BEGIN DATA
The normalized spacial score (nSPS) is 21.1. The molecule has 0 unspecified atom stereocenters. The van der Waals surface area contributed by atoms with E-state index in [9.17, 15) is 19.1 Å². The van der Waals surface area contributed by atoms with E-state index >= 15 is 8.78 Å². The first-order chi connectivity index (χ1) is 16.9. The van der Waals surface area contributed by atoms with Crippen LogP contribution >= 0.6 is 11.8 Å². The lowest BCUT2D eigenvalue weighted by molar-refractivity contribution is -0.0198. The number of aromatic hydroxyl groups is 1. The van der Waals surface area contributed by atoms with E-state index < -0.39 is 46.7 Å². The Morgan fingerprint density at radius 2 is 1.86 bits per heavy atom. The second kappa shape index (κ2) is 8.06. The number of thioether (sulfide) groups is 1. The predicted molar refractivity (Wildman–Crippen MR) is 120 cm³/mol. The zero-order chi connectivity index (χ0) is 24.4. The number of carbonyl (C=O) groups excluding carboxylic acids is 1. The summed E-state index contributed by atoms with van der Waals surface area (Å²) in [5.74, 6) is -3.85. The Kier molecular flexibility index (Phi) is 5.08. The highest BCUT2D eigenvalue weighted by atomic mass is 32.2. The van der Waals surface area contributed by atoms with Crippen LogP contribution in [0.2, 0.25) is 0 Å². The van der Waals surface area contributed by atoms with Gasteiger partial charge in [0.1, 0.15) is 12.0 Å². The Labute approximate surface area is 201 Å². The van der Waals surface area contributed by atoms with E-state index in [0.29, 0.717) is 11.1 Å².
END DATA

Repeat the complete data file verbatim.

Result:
The normalized spacial score (nSPS) is 21.1. The molecule has 0 unspecified atom stereocenters. The van der Waals surface area contributed by atoms with E-state index in [9.17, 15) is 19.1 Å². The van der Waals surface area contributed by atoms with E-state index >= 15 is 8.78 Å². The first-order chi connectivity index (χ1) is 16.9. The van der Waals surface area contributed by atoms with Crippen LogP contribution >= 0.6 is 11.8 Å². The lowest BCUT2D eigenvalue weighted by molar-refractivity contribution is -0.0198. The number of aromatic hydroxyl groups is 1. The van der Waals surface area contributed by atoms with E-state index < -0.39 is 46.7 Å². The Morgan fingerprint density at radius 2 is 1.86 bits per heavy atom. The second kappa shape index (κ2) is 8.06. The number of thioether (sulfide) groups is 1. The predicted molar refractivity (Wildman–Crippen MR) is 120 cm³/mol. The zero-order chi connectivity index (χ0) is 24.4. The number of carbonyl (C=O) groups excluding carboxylic acids is 1. The summed E-state index contributed by atoms with van der Waals surface area (Å²) in [5.74, 6) is -3.85. The Kier molecular flexibility index (Phi) is 5.08. The highest BCUT2D eigenvalue weighted by atomic mass is 32.2. The van der Waals surface area contributed by atoms with Crippen LogP contribution in [0.2, 0.25) is 0 Å². The van der Waals surface area contributed by atoms with Gasteiger partial charge in [0.1, 0.15) is 12.0 Å². The Labute approximate surface area is 201 Å². The van der Waals surface area contributed by atoms with E-state index in [0.29, 0.717) is 11.1 Å².